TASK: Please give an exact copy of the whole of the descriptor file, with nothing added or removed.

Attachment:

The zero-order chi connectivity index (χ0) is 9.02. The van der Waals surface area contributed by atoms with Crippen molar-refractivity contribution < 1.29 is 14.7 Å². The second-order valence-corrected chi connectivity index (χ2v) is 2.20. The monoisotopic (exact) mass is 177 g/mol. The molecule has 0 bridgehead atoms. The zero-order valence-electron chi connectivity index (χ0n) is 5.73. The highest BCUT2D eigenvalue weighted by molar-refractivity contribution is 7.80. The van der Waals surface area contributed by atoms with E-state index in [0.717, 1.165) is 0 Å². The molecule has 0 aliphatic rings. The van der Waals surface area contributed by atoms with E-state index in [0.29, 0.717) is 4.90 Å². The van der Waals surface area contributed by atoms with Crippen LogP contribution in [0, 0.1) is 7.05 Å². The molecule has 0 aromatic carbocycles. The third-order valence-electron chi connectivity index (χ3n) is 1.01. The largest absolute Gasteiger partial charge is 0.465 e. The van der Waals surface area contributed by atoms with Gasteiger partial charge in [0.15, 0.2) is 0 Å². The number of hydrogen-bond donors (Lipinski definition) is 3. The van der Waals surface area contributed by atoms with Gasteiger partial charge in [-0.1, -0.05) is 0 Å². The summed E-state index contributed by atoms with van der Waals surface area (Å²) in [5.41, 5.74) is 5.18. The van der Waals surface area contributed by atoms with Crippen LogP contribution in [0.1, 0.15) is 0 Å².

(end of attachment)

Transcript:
The zero-order chi connectivity index (χ0) is 9.02. The van der Waals surface area contributed by atoms with Crippen molar-refractivity contribution < 1.29 is 14.7 Å². The second-order valence-corrected chi connectivity index (χ2v) is 2.20. The monoisotopic (exact) mass is 177 g/mol. The molecule has 0 bridgehead atoms. The zero-order valence-electron chi connectivity index (χ0n) is 5.73. The highest BCUT2D eigenvalue weighted by molar-refractivity contribution is 7.80. The van der Waals surface area contributed by atoms with E-state index in [0.717, 1.165) is 0 Å². The molecule has 0 aliphatic rings. The van der Waals surface area contributed by atoms with E-state index in [0.29, 0.717) is 4.90 Å². The van der Waals surface area contributed by atoms with Crippen LogP contribution in [0, 0.1) is 7.05 Å². The molecule has 0 aromatic carbocycles. The third-order valence-electron chi connectivity index (χ3n) is 1.01. The largest absolute Gasteiger partial charge is 0.465 e. The van der Waals surface area contributed by atoms with Gasteiger partial charge in [0.15, 0.2) is 0 Å². The number of hydrogen-bond donors (Lipinski definition) is 3. The van der Waals surface area contributed by atoms with Gasteiger partial charge in [-0.1, -0.05) is 0 Å². The summed E-state index contributed by atoms with van der Waals surface area (Å²) in [5.41, 5.74) is 5.18. The van der Waals surface area contributed by atoms with Crippen LogP contribution in [0.1, 0.15) is 0 Å².